Too often, these two camps do not get along. Each one insists that their way of reading the Bible is correct. I myself can fall into this trap. I admit to having little patience for literalists. It is a fault to be corrected. Our preferred way of interpreting the creation accounts can become idols. The way we interpret the Genesis accounts may reflect how we interpret the Bible as a whole. We can have discussions about that. However, if we are trying to determine what the Genesis stories mean for our lives today, exactly what good does it do to argue over their literalness? What if you win the argument insisting that Genesis 1 is a literal account? That’s great, how exactly are these past events supposed to influence how I live today? My point is that asking, “what do these stories mean?” moves us past the arguments over literalness.
Borg’s proposed meanings to the Genesis creation stories provide a good starting point. He posits that the stories teach that God is the creator and source of everything. God created the world as good. These stories are “world-affirming.” Humans are the climax of God’s good creation. However, humans also live in a fallen state where things have gone awry. I think that is a pretty good start at determining the meaning of the creation accounts. Do any of these things hinge on the story being literal or metaphorical? Does the meaning change if these stories were written by a number of authors and editors over the course of centuries or by Moses in one go? I cannot see how the meaning of the stories would change depending on the answers to those questions. Some literalists might insist that you can only trust the truth of the meaning if the events actually happened as told. That is a personal decision for an interpreter. I do not see how logic or general experience dictates that as the case.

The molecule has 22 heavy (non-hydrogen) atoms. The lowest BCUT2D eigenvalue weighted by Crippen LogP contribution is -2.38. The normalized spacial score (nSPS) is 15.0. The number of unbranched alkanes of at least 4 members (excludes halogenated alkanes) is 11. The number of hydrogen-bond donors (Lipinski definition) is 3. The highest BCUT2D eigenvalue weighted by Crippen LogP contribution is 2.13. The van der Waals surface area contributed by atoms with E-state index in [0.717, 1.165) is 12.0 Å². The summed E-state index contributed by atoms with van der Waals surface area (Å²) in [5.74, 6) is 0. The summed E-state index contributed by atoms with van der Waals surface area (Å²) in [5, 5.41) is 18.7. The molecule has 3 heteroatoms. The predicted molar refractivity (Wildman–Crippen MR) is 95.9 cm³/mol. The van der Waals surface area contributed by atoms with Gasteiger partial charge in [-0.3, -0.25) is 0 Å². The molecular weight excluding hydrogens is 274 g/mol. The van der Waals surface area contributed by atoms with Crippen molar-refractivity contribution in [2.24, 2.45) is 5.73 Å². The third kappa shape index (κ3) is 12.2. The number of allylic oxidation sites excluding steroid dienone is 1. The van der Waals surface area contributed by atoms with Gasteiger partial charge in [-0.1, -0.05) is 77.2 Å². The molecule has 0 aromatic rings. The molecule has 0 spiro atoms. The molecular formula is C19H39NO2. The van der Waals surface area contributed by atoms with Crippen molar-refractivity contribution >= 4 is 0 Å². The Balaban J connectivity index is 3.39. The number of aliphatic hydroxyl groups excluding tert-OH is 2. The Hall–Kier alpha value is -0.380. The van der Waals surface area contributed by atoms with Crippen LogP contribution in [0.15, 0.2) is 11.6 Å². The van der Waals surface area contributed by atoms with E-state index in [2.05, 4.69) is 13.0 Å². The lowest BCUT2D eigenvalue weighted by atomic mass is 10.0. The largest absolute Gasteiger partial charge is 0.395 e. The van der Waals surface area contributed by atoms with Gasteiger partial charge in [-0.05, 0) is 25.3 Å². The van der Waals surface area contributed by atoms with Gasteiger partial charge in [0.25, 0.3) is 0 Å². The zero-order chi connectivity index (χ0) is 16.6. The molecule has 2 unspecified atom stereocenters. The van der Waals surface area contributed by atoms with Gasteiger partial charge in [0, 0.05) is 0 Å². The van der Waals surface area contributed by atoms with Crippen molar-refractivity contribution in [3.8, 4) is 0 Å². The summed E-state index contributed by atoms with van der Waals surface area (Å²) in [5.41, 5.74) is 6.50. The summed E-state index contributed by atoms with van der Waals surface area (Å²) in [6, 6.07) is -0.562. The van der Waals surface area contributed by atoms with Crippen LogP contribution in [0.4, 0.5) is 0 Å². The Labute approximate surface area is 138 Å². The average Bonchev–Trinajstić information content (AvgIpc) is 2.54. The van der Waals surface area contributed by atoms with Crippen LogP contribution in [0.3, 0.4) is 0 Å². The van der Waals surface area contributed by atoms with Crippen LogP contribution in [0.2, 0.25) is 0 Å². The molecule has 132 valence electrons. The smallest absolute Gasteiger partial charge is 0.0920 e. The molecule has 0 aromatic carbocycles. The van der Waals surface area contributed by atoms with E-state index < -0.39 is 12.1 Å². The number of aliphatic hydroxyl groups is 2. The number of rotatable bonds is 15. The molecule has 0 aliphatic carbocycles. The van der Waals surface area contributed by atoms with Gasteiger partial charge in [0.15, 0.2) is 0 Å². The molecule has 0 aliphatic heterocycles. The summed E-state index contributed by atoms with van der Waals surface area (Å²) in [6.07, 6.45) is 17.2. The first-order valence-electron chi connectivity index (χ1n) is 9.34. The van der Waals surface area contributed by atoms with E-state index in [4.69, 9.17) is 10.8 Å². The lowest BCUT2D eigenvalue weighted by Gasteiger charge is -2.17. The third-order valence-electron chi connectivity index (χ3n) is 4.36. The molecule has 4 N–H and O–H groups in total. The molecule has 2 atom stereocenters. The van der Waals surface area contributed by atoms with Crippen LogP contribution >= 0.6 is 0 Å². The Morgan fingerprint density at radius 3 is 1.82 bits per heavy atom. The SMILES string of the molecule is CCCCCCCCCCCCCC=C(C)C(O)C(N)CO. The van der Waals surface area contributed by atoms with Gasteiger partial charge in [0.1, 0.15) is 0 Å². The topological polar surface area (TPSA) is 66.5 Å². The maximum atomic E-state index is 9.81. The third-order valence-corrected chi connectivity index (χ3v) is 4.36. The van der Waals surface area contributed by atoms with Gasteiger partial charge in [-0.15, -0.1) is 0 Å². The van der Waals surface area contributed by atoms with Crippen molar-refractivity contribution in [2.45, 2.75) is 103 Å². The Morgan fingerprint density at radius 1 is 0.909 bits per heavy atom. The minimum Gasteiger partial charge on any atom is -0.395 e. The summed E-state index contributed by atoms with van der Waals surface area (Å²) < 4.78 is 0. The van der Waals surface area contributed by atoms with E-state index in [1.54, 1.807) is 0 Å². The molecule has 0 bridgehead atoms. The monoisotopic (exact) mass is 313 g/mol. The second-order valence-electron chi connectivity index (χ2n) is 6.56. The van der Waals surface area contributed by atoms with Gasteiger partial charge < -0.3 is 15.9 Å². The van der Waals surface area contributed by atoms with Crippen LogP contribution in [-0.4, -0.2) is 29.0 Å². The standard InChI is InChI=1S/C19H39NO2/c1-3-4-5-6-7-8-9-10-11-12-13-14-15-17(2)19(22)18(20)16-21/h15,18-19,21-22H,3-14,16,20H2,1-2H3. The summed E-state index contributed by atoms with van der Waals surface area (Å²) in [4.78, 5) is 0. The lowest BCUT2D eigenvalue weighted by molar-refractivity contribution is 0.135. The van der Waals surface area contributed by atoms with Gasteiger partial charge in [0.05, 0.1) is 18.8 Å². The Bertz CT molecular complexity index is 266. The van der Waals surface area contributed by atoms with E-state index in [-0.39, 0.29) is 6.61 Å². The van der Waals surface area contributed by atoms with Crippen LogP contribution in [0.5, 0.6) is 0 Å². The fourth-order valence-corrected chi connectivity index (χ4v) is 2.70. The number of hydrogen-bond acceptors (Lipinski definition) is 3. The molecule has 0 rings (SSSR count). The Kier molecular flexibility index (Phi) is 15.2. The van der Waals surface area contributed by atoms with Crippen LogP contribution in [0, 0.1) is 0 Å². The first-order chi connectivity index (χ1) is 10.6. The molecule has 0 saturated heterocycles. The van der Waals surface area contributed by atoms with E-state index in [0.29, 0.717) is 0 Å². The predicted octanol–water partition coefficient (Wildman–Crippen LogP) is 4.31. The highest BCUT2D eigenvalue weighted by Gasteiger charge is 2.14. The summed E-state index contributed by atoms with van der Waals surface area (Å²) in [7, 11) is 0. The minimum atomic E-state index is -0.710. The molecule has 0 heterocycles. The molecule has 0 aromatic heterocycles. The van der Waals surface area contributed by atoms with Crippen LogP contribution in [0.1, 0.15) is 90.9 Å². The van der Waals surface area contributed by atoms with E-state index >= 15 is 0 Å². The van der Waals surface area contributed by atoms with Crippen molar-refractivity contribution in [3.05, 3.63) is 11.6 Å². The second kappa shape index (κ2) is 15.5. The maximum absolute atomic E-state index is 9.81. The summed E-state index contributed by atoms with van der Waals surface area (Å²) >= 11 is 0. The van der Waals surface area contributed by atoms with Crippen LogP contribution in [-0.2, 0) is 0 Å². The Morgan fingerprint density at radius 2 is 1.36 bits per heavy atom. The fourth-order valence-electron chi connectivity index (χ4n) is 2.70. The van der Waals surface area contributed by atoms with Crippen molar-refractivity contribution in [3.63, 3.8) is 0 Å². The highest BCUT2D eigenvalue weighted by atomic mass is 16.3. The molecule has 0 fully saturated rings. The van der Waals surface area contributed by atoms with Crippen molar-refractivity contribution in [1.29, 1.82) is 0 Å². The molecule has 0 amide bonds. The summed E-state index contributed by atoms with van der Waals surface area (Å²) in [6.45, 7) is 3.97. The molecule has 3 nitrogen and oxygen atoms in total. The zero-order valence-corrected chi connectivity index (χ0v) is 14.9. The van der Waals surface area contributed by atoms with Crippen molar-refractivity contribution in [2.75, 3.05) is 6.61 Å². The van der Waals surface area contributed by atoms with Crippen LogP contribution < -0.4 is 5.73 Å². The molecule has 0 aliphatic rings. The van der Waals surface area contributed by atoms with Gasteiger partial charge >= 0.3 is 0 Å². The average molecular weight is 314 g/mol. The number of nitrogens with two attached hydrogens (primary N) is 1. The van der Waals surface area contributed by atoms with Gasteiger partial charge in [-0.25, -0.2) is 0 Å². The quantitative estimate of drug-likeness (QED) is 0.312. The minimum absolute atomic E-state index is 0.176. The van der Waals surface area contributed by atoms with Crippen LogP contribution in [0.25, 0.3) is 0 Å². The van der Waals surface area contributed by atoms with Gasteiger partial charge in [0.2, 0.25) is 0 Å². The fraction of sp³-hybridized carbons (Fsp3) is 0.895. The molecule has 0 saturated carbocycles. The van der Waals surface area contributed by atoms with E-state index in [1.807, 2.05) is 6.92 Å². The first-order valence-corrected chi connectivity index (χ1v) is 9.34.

My primary point is that these two divergent camps can come together and discuss the meaning of the creation accounts. The question of what is revealed about God, humans, and the world is not dependent on whether the story is literal or metaphorical. Focusing on that meaning could lead to fruitful dialogue on the passage and a more unified Christian community.
 This post was never meant to be a critique of the literal reading of Genesis, but I feel remiss if I do not mention somewhere that I feel that a literal reading of Genesis is incredibly misguided at best and destructive to the wider Christian witness at worst. In short, the literalists at organizations like Answers in Genesis assume a position on biblical inerrancy and then try to supplant scientific arguments with their “biblical” evidence. In reality, they are arguing with a very similar epistemology to that of scientific naturalists. They insist that their evidence is legitimate in the same way as scientific interpretation of observed data. They even preform scientific experiments designed to confirm their literal interpretation of the Bible. They impose a modern framework upon Genesis and thus commit an interpretive violence on the text. Therefore, I argue, they are reading the Bible incorrectly and inviting undue ridicule for Christianity for all the wrong reasons.
 This is a summary taken from Marcus Borg, Reading the Bible Again for the First Time: Taking the Bible Seriously but not Literally (New York: HarperOne, 2001), 72-81.